Pocket Gamer have got their hands on some developer documents for Sony's PSP Minis program, which reveal that - in one key area at least - lessons have been learned from the way Apple have done business on the iPhone.
While Apple's App Store has been lauded for its variety and scope, it's often criticised for the way in which applications are approved for sale, a process which is neither transparent or consistent.
This means some content that violates other people's IP can make it onto the App Store while others do not. Or some games that contain offensive material are cleared while others, seemingly more innocent, are refused.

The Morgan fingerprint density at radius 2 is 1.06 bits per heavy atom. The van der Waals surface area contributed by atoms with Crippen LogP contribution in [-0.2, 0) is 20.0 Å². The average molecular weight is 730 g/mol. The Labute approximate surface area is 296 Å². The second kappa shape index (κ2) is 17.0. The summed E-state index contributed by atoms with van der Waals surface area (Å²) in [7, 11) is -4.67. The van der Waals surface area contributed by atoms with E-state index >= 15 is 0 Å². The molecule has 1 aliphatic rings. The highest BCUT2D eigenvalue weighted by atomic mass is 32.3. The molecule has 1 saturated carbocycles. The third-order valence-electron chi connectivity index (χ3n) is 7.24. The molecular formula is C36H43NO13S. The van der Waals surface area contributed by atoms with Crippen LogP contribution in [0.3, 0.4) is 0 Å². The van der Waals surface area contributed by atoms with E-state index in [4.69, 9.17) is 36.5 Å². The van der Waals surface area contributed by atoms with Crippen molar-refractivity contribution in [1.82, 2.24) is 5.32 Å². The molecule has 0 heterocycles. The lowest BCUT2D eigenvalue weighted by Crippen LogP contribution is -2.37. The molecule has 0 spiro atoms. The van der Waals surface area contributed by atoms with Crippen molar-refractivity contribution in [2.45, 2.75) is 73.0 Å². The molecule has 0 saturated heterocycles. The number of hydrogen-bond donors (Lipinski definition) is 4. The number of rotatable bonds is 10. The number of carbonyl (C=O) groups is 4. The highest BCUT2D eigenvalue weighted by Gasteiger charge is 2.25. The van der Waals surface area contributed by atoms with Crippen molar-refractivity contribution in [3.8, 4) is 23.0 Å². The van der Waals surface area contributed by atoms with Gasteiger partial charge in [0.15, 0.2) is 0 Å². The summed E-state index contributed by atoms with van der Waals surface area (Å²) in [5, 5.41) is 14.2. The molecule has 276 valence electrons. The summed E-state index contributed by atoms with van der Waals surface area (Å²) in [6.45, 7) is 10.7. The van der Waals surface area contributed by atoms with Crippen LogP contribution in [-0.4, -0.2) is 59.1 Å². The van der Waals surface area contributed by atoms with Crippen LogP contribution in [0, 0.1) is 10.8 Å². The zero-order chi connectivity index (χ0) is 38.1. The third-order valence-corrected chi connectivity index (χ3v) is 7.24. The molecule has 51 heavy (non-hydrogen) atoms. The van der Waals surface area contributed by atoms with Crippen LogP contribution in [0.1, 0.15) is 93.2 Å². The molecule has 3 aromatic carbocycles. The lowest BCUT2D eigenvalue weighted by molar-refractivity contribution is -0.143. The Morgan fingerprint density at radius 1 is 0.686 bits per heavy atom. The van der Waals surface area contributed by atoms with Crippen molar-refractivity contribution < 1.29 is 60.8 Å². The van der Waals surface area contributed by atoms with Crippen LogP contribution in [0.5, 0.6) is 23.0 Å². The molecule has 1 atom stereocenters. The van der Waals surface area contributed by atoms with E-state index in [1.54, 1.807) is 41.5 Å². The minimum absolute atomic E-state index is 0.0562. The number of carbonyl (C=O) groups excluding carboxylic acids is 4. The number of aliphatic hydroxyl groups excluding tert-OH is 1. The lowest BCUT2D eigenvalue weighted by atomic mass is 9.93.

Sony's PSP Minis program will differ from this in that it will remove the "requirement for content approval", meaning games only need to be tested to see if they work, not if they're somehow suitable.
Which is how it should be! It's the developer's place to decide what's suitable (and face the music if its not), and it's the market's place to decide whether they want to buy it or not. The platform holder, well, they should just be allowed to get on and provide the hardware.